- History and Culture
Jumellea recurve is an epiphytic orchid that grows directly on the trunk and branches of native trees in the wild. It has a long stem with leaves arranged in pairs, widely spaced and leathery. It blooms in early summer on an axillary, single, short stem bearing a tubular floral bract that at night bears a scented white flower. The curved spur is longer than the pedicel.
Endemic to Mauritius and Réunion, it usually grows in small groups at the base of branches in the forest. This orchid likes damp and cool places and generally grows on mosses of native tree trunks.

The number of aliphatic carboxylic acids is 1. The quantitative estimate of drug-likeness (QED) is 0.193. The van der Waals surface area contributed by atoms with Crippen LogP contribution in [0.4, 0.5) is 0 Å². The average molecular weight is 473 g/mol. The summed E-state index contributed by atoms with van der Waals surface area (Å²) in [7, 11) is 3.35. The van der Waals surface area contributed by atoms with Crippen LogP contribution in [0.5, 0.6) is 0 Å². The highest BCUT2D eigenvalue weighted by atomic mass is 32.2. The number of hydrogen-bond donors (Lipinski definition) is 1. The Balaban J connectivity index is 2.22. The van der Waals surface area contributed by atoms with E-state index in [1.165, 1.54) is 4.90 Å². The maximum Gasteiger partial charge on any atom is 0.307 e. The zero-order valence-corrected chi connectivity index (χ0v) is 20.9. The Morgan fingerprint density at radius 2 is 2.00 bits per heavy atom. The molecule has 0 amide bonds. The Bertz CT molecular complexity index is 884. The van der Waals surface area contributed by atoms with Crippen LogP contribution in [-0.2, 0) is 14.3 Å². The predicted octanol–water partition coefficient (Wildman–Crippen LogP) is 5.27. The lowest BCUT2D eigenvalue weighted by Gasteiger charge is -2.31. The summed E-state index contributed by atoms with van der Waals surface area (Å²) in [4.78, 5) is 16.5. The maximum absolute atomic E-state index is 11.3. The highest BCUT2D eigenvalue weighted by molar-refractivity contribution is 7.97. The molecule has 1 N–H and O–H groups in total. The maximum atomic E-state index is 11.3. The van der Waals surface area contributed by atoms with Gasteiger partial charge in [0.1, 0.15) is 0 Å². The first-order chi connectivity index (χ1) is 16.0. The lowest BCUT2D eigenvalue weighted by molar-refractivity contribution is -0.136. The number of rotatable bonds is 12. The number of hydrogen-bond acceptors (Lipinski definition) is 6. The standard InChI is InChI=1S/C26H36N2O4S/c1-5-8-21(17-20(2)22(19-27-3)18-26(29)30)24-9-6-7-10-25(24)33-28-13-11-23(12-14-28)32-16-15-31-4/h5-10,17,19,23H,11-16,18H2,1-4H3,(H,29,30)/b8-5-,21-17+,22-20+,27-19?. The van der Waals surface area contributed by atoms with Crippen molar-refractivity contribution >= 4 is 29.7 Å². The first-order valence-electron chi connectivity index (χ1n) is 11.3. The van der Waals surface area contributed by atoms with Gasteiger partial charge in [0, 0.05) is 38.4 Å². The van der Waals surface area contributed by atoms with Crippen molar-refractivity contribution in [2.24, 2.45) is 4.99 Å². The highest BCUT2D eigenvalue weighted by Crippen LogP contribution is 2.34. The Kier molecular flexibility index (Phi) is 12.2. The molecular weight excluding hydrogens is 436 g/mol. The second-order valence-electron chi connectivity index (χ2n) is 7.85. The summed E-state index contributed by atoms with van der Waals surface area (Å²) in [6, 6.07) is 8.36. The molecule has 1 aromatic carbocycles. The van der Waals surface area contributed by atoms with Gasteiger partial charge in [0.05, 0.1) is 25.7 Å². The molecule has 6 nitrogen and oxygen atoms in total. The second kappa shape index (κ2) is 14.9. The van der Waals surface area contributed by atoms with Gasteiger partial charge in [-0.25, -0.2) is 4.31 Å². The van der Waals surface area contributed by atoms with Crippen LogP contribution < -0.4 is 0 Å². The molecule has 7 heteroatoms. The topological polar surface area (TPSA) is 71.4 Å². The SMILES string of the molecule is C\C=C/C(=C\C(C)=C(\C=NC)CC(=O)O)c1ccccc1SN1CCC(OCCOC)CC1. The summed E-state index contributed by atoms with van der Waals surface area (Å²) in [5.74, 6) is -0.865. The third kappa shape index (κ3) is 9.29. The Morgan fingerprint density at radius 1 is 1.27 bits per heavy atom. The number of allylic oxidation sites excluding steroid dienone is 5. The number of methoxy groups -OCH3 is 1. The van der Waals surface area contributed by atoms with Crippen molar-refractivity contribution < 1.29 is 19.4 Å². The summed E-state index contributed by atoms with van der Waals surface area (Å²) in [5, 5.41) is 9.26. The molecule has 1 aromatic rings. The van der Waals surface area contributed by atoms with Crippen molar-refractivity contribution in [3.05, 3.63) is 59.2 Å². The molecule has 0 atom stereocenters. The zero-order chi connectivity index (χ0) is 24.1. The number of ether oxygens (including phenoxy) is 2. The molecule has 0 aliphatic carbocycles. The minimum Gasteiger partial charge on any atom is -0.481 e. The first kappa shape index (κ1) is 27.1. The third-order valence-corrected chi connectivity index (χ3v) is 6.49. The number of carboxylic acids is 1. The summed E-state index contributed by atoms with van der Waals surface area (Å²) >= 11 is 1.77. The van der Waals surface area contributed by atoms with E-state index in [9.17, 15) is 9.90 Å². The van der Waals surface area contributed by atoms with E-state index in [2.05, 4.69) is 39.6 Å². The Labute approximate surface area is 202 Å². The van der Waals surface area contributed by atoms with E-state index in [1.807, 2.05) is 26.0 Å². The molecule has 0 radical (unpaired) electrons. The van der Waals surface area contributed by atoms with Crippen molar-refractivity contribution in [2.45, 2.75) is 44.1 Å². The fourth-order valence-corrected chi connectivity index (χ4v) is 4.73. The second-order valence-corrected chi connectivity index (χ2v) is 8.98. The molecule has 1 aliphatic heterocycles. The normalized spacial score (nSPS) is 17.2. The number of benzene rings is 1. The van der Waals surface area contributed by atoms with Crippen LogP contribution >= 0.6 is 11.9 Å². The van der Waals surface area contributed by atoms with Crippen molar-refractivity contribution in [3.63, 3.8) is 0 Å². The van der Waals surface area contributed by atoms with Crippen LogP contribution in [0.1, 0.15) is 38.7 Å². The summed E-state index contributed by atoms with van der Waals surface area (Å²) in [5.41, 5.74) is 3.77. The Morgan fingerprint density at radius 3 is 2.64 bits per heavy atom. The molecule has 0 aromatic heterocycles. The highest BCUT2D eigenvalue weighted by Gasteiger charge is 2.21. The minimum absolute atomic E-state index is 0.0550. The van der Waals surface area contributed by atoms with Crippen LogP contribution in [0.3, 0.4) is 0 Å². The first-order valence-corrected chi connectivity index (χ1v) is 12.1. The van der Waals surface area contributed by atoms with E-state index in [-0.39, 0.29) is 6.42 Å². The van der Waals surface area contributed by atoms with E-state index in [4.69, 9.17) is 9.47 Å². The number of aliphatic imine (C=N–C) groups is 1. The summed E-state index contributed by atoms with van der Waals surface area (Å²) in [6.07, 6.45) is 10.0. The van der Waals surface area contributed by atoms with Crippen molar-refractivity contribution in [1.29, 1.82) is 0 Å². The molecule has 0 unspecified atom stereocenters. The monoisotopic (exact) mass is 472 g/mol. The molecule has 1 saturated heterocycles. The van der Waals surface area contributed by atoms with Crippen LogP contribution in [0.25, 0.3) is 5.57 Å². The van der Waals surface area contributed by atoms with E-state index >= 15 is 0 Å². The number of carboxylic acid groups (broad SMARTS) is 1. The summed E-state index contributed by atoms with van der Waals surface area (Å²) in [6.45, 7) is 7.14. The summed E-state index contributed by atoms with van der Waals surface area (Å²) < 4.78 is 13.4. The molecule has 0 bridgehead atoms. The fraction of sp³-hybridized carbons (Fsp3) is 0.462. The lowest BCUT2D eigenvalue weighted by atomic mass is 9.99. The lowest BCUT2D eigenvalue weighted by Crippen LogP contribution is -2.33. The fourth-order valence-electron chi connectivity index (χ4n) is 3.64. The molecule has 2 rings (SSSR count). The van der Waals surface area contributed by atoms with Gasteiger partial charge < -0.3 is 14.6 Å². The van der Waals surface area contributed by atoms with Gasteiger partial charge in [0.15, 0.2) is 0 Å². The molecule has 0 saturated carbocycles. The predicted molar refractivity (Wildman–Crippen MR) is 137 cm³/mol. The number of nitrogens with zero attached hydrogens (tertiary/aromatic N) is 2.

This orchid is classified as 'Critically Endangered', found in some native forests. No conservation action has been proposed, but it is protected under the forest restoration project. Its population is declining due to habitat loss, invasion of exotic species, collectors of orchids and poaching.
It was recently rediscovered in the forest of Bel Ombre.
This orchid was reported by Petit-Thouars in 1822.